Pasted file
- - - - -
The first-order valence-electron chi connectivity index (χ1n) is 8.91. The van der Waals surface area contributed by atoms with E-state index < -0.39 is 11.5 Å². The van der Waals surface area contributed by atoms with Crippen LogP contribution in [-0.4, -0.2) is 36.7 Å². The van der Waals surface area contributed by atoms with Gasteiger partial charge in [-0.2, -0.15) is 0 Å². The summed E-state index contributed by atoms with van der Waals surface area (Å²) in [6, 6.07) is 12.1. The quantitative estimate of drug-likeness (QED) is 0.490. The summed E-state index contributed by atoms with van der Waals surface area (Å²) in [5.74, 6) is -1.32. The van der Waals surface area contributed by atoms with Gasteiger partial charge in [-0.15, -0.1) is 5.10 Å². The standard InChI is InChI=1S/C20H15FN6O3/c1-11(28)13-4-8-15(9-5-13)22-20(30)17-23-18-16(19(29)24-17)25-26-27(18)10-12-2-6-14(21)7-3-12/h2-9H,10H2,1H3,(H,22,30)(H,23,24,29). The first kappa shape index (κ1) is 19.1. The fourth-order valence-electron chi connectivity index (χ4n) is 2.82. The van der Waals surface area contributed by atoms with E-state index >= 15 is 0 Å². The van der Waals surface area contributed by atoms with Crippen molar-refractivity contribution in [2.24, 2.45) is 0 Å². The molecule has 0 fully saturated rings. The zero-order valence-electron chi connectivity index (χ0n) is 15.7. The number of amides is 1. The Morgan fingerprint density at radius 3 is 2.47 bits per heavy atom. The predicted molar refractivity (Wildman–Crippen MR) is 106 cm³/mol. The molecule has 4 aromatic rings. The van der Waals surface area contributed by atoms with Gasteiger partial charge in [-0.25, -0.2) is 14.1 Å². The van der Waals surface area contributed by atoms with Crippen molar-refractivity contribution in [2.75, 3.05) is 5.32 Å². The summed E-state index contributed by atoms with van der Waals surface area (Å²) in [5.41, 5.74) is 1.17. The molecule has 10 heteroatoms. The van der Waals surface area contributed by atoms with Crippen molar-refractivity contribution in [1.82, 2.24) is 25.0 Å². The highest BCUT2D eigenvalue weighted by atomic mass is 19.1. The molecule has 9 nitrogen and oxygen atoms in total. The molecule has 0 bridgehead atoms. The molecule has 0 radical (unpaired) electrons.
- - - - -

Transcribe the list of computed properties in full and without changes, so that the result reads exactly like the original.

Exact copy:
The first-order valence-electron chi connectivity index (χ1n) is 8.91. The van der Waals surface area contributed by atoms with E-state index < -0.39 is 11.5 Å². The van der Waals surface area contributed by atoms with Crippen LogP contribution in [-0.4, -0.2) is 36.7 Å². The van der Waals surface area contributed by atoms with Gasteiger partial charge in [-0.2, -0.15) is 0 Å². The summed E-state index contributed by atoms with van der Waals surface area (Å²) in [6, 6.07) is 12.1. The quantitative estimate of drug-likeness (QED) is 0.490. The summed E-state index contributed by atoms with van der Waals surface area (Å²) in [5.74, 6) is -1.32. The van der Waals surface area contributed by atoms with Gasteiger partial charge in [-0.15, -0.1) is 5.10 Å². The standard InChI is InChI=1S/C20H15FN6O3/c1-11(28)13-4-8-15(9-5-13)22-20(30)17-23-18-16(19(29)24-17)25-26-27(18)10-12-2-6-14(21)7-3-12/h2-9H,10H2,1H3,(H,22,30)(H,23,24,29). The first kappa shape index (κ1) is 19.1. The fourth-order valence-electron chi connectivity index (χ4n) is 2.82. The van der Waals surface area contributed by atoms with E-state index >= 15 is 0 Å². The van der Waals surface area contributed by atoms with Crippen molar-refractivity contribution in [2.24, 2.45) is 0 Å². The molecule has 0 fully saturated rings. The zero-order valence-electron chi connectivity index (χ0n) is 15.7. The number of amides is 1. The Morgan fingerprint density at radius 3 is 2.47 bits per heavy atom. The predicted molar refractivity (Wildman–Crippen MR) is 106 cm³/mol. The molecule has 4 aromatic rings. The van der Waals surface area contributed by atoms with Gasteiger partial charge in [-0.25, -0.2) is 14.1 Å². The van der Waals surface area contributed by atoms with Crippen molar-refractivity contribution in [2.75, 3.05) is 5.32 Å². The summed E-state index contributed by atoms with van der Waals surface area (Å²) in [5.41, 5.74) is 1.17. The molecule has 10 heteroatoms. The van der Waals surface area contributed by atoms with Crippen molar-refractivity contribution in [1.82, 2.24) is 25.0 Å². The highest BCUT2D eigenvalue weighted by atomic mass is 19.1. The molecule has 9 nitrogen and oxygen atoms in total. The molecule has 0 bridgehead atoms. The molecule has 0 radical (unpaired) electrons.